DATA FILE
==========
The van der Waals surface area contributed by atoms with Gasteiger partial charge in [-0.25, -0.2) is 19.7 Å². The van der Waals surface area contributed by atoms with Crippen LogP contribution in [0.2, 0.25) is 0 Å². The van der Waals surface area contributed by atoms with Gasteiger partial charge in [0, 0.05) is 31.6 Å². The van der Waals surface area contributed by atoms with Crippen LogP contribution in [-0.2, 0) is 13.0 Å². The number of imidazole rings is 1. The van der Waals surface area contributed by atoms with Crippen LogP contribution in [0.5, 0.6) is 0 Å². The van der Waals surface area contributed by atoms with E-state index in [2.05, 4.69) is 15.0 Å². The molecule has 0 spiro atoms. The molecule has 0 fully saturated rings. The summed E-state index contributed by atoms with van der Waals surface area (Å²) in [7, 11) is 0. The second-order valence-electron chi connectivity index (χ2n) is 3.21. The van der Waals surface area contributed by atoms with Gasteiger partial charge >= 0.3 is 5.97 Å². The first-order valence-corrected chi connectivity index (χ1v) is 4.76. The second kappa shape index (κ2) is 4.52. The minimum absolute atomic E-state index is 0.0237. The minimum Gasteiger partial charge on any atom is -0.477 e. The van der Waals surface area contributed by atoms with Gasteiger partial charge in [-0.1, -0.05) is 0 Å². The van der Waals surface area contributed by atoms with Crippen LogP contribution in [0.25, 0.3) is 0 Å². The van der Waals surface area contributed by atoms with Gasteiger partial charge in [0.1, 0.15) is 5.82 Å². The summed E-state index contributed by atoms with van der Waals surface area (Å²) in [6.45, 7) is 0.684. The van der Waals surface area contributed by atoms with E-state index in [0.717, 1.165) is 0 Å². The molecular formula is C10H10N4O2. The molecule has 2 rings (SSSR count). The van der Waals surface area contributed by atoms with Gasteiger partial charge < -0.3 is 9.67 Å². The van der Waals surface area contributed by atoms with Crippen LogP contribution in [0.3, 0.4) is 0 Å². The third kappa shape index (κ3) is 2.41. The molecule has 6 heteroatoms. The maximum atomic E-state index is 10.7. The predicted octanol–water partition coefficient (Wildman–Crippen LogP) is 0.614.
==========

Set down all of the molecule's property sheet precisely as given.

The van der Waals surface area contributed by atoms with Gasteiger partial charge in [-0.25, -0.2) is 19.7 Å². The van der Waals surface area contributed by atoms with Crippen LogP contribution in [0.2, 0.25) is 0 Å². The van der Waals surface area contributed by atoms with Gasteiger partial charge in [0, 0.05) is 31.6 Å². The van der Waals surface area contributed by atoms with Crippen LogP contribution in [-0.2, 0) is 13.0 Å². The number of imidazole rings is 1. The van der Waals surface area contributed by atoms with Crippen LogP contribution in [0.5, 0.6) is 0 Å². The van der Waals surface area contributed by atoms with E-state index in [2.05, 4.69) is 15.0 Å². The molecule has 0 spiro atoms. The molecule has 0 fully saturated rings. The summed E-state index contributed by atoms with van der Waals surface area (Å²) in [7, 11) is 0. The second-order valence-electron chi connectivity index (χ2n) is 3.21. The van der Waals surface area contributed by atoms with Gasteiger partial charge >= 0.3 is 5.97 Å². The first-order valence-corrected chi connectivity index (χ1v) is 4.76. The second kappa shape index (κ2) is 4.52. The minimum absolute atomic E-state index is 0.0237. The minimum Gasteiger partial charge on any atom is -0.477 e. The van der Waals surface area contributed by atoms with Gasteiger partial charge in [-0.1, -0.05) is 0 Å². The van der Waals surface area contributed by atoms with Crippen LogP contribution in [0.25, 0.3) is 0 Å². The van der Waals surface area contributed by atoms with Gasteiger partial charge in [0.1, 0.15) is 5.82 Å². The summed E-state index contributed by atoms with van der Waals surface area (Å²) in [6.45, 7) is 0.684. The van der Waals surface area contributed by atoms with E-state index in [0.717, 1.165) is 0 Å². The molecular formula is C10H10N4O2. The molecule has 2 rings (SSSR count). The van der Waals surface area contributed by atoms with Gasteiger partial charge < -0.3 is 9.67 Å². The van der Waals surface area contributed by atoms with Crippen LogP contribution in [0.3, 0.4) is 0 Å². The third kappa shape index (κ3) is 2.41. The molecule has 6 heteroatoms. The maximum atomic E-state index is 10.7. The predicted octanol–water partition coefficient (Wildman–Crippen LogP) is 0.614.